The most galling pitching performances by ex-Mets? Dwight Gooden’s no-hitter in 1996 and David Cone’s perfect game in 1999. Why so galling? Because they were for the Yankees.
Why the Mets have never had one is a combination of futility, bad luck, and perhaps the use of the wrong kinds of illegal drugs (Pittsburgh’s Dock Ellis threw a no-hitter in 1970 while tripping on acid).
There have been plenty of close calls, most famously Tom Seaver’s perfect game bid in 1969 that was broken up in the ninth inning. (Seaver threw five one-hitters for the Mets; he had his one and only no-hitter after the Mets traded him to the Cincinnati Reds.)
The Mets have had 25 complete-game one-hitters, including two last season. I’ve been in attendance for one of them myself (Shawn Estes in 2002).
This is the Mets’ 50th season, and for most of their history, their strength has been pitching - and they’ve almost always played in stadiums that are favorable to pitchers.
So why my obsession with seeing the Mets finally break the streak? Because the fact that they haven’t had one makes no sense. It just makes no sense.
But then again, there’s often no explaining how or why some pitchers throw no-hitters in the first place. Don Larsen of the Yankees, who tossed the only no-hitter in World Series history (it was, in fact, a perfect game), lost more games than he won in his 14-year career. Someone named Bud Smith, who won seven games in his career, threw a no-hitter for the Cardinals in 2001.
Yet Greg Maddux, Roger Clemens and Pedro Martinez, three of the best pitchers of the past generation, never threw one (Martinez had a perfect game broken up in the 10th inning in 1995).
Which brings us back to Francisco Liriano, who joined the history books tonight for the Twins. He entered the game with a 9.13 earned run average (which is horrible) this season and had never thrown a complete game in his career. His performance tonight was totally unexpected.
So who knows what tomorrow will bring for the Mets. Maybe Chris Capuano (ERA: 6.04) will do what no Mets pitcher has done before. But don’t bet on it.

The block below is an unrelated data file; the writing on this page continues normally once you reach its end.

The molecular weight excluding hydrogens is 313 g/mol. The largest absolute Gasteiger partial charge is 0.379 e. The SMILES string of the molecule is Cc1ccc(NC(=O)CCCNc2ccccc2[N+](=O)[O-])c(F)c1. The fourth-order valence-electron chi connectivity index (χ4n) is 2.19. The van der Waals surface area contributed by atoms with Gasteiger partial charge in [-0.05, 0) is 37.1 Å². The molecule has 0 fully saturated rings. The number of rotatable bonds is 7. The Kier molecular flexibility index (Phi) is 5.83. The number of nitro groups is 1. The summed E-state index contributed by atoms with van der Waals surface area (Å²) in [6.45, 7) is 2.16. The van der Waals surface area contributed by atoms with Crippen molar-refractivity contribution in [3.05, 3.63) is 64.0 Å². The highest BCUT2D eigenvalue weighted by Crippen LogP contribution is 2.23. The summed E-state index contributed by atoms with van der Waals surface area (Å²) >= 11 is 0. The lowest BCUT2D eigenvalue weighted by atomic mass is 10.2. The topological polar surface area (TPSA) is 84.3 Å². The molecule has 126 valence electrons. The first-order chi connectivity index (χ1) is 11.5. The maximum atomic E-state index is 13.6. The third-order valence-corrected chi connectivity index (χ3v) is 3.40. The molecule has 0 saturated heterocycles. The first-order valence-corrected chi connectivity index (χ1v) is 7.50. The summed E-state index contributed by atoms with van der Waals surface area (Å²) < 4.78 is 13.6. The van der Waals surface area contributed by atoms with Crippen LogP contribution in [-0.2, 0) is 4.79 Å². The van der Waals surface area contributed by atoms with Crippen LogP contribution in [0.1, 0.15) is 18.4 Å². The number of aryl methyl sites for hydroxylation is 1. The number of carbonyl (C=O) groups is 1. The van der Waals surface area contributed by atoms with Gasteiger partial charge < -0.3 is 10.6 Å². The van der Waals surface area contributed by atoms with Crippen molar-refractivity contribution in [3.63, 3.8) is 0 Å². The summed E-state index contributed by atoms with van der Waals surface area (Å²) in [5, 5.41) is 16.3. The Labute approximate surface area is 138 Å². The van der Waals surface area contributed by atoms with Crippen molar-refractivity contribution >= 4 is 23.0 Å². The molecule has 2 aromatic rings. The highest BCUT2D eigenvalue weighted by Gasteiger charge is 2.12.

I’ve got a little more than 24 hours left on this New York trip, and I’m going to remember it for several reasons. Most of them are personal, but one of them is global: learning of the killing of Osama bin Laden by Navy SEALs in Pakistan.
It felt fitting for me to be in New York when this news broke. I was less than three months into my first job out of college, working for NBC Olympics, on September 11, 2001. I arrived at my office at 30 Rockefeller Plaza to find the TV on with something going on at the World Trade Center. There seemed to be a hole in one of the buildings. Soon, there was a second hole.
That brought the opening of yet another hole - a gaping one in our collective psyche.
In short order, Osama bin Laden captured our attention as the man who had masterminded the attacks, the personification of evil, our #1 enemy. We projected all of our anger onto him, demanded his blood.
But like so much else in this country, when weeks, then months, then years went by, bin Laden became a national joke. How else could we cope with the shame that this man, who had organized such an unthinkable crime against a country as powerful as the United States, could elude us?
Eventually, the late-night comedy jokes stopped and most of us stopped thinking about him altogether.
At the time of 9/11, I was dating a girl who had moved to Chicago, and I had a hard time articulating to her what it was like to be in New York City during that period. When I told her that I would probably think of 9/11 every day for the rest of my life, she couldn’t understand that - because in many ways, the rest of the country began moving on soon after the attacks.
It’s been almost 10 years since 9/11, and I still think about it every day. But I don’t think about Osama bin Laden very much anymore. I can’t tell you the last time I thought about him before last night.